Military Embedded Systems

Time-Sensitive Networking (TSN) enables deterministic military networks

Sponsored Story

June 13, 2024

Russ Fulford

Wind River

Aerospace & defense (A&D) program managers and system integrators looking for a higher level of interconnection of subsystems and sensors are leveraging Time-Sensitive Networking (TSN), a more deterministic version of Ethernet. Defense applications for the technology include avionics, sensor systems, communications, uncrewed systems, and more.

As defense networks become more interconnected mission-critical data must be processed in real time without the bottlenecks caused by networks that rely on technology such as traditional Ethernet. More deterministic systems are needed that enable real-time processing of data from multiple sensors and systems on different networks to enable better data fusion in military networks where reaction from sensor data is vital to mission success.

Traditional Ethernet (IEEE 802.3 and 802.1Q) has no concept of time regarding data delivery, and thus it is not possible to ensure all real-time data arrives at its destination on time – especially as data loads increase. Deterministic system behavior thus cannot be achieved.

TSN, a set of standards specified by IEEE 802, addresses this problem, guaranteeing minimal network latency and jitter, and providing for bounded end-to-end delay and guaranteed message delivery time. TSN also allows for the transmission of time-sensitive and non-time-sensitive data on the same network. Its features enable deterministic networking over general-purpose Ethernet. However, definition of the relevant specifications is ongoing, with some defined and included in the main IEEE 802.1Q-2022 specification and some like cut-through (P802.1DU) in progress – all tackling different issues and functionality.

For aerospace applications, the IEEE P802.1DP - TSN for Aerospace Onboard Ethernet Communications specifies profiles of IEEE 802.1 TSN and IEEE 802.1 Security standards for aerospace onboard bridged Ethernet networks.

Reduced complexity

While standards development progresses, A&D programs are already listing TSN in system requirements to take advantage of its reduced complexity. Modular systems design, such as within a vehicle or aircraft, makes development, testing, deployment, and upgrades less complex and hence more cost-effective. Ethernet is commonly used for inter-module, intra-module, and inter-component communication. Such systems typically suffered from the limitation of non-deterministic real-time data delivery. TSN addresses this issue – enabling systems engineers to achieve accurate and repeatable timing for highly reliable real-time communication over standardized Ethernet as opposed to custom communications buses/solutions.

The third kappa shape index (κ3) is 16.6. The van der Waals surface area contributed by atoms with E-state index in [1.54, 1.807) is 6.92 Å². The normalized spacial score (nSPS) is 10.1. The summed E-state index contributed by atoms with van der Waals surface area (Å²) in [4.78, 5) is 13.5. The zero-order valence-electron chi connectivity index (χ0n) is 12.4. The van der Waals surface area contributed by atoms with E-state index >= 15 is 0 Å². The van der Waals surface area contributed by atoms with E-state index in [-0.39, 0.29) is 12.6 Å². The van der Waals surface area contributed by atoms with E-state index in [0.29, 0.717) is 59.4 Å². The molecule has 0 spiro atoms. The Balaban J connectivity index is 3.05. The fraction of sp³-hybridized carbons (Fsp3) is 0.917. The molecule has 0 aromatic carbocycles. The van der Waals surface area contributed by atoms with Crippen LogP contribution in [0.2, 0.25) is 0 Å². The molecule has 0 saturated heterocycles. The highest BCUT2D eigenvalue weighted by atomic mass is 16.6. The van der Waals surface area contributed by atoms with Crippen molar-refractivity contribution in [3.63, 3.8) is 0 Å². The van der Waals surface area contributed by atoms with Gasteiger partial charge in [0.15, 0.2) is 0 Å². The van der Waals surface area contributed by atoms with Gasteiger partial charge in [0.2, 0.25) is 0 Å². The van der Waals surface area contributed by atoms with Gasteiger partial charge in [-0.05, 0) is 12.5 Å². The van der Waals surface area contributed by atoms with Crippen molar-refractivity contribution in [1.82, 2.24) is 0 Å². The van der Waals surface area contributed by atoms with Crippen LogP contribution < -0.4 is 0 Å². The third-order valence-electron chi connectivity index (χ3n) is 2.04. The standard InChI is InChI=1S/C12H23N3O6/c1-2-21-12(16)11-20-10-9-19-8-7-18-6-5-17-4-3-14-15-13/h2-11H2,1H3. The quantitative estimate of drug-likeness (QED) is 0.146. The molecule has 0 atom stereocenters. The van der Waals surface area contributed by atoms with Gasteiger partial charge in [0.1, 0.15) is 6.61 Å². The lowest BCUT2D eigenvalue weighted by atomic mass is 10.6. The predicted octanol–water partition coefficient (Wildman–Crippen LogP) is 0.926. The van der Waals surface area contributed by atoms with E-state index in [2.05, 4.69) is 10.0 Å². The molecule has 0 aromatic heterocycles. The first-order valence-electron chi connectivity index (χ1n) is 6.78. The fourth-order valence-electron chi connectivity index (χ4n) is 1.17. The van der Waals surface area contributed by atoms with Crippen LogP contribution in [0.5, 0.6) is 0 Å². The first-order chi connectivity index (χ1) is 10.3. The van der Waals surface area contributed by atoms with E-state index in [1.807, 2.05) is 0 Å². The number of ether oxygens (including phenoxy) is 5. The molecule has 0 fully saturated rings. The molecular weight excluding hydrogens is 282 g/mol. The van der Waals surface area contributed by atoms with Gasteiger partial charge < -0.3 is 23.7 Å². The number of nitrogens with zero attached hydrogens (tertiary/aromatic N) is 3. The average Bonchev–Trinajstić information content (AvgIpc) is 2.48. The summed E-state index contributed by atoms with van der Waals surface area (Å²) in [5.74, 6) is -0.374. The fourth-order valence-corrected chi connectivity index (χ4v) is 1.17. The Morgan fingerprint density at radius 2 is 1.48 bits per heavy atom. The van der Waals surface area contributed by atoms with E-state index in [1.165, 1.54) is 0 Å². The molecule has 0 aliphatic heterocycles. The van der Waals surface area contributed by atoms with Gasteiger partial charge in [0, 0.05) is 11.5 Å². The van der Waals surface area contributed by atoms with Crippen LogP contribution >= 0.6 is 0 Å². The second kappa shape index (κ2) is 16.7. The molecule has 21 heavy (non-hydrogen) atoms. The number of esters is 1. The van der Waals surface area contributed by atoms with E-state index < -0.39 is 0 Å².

Other benefits of TSN include:

  • Quality of service
  • Scalability
  • Data access
  • Improved monitoring/fault detection
  • Better cyber resiliency
  • Futureproofing
  • Convergence of IT and OT networks
  • Interoperability and vendor neutrality 

Interoperability and vendor neutrality are especially critical in today’s defense environment, in which the U.S. Department of Defense (DoD) has mandated a modular open systems approach (MOSA) for all new programs and upgrades. TSN standards are designed to be open and interoperable, allowing different vendors' devices to work seamlessly together, building an open and robust ecosystem.

Despite the enthusiasm of many end users for TSN, there are still those who are reticent to adopt the TSN standard, as portions of it are still not fully defined, matured, and ratified, especially the industry profiles.

However, we say there is a back-to-basics approach that implementers can use in adopting the standard today with an eye to future-proofing their systems for tomorrow, which we detail in the white paper titled “Hitting the Moving Target with Time-Sensitive Networking.”

The goal of more deterministic networking is not unique to aerospace and defense users as hardware, operating systems, and applications implementers across industries including A&D and automotive share a common perspective on the issue.

We are starting to see more flow-down requirements in both A&D and automotive that specify some or all the TSN standard for new designs. With the growth of more autonomous capabilities, advanced sensors, data collection from edge devices, IoT networks, and more, TSN is becoming a baseline requirement. There are clear benefits to having a deterministic network approach, which we cover in the paper.

The success of TSN depends on interoperability and performance. In this document, the undersigned organizations have come together to affirm that the standards referenced herein are immutable components of TSN and form the foundation of our products and offerings in our respective markets.

To date, some 20 standards have been completed and another 10 are in draft status. In section 5 of the white paper, we share our recommendations for how and specifically which portions of the standard should be (safely) adopted. 

Download the paper and learn:

  • The benefits of TSN
  • The ongoing work on TSN
  • About industry verticals and TSN profiles
  • How this “moving target” can be addressed by a ”back-to-basics” approach. 
  • About which organizations have a baseline TSN offering, involving established aspects of IEEE 802.1, to create successful mission-critical systems today and to be future-proof tomorrow.

Vendors and implementers will continue to collaborate to refine the set of standards that comprise TSN. Results from real-world implementations may influence the standards’ refinement, but the standards discussed in the paper form the foundation for confident product development.

Companies contributing to the white paper are: Aptiv Corp., Intel Corp., Lockheed Martin Corp., Parry Labs, TTTechAuto, and Wind River Systems, Inc.


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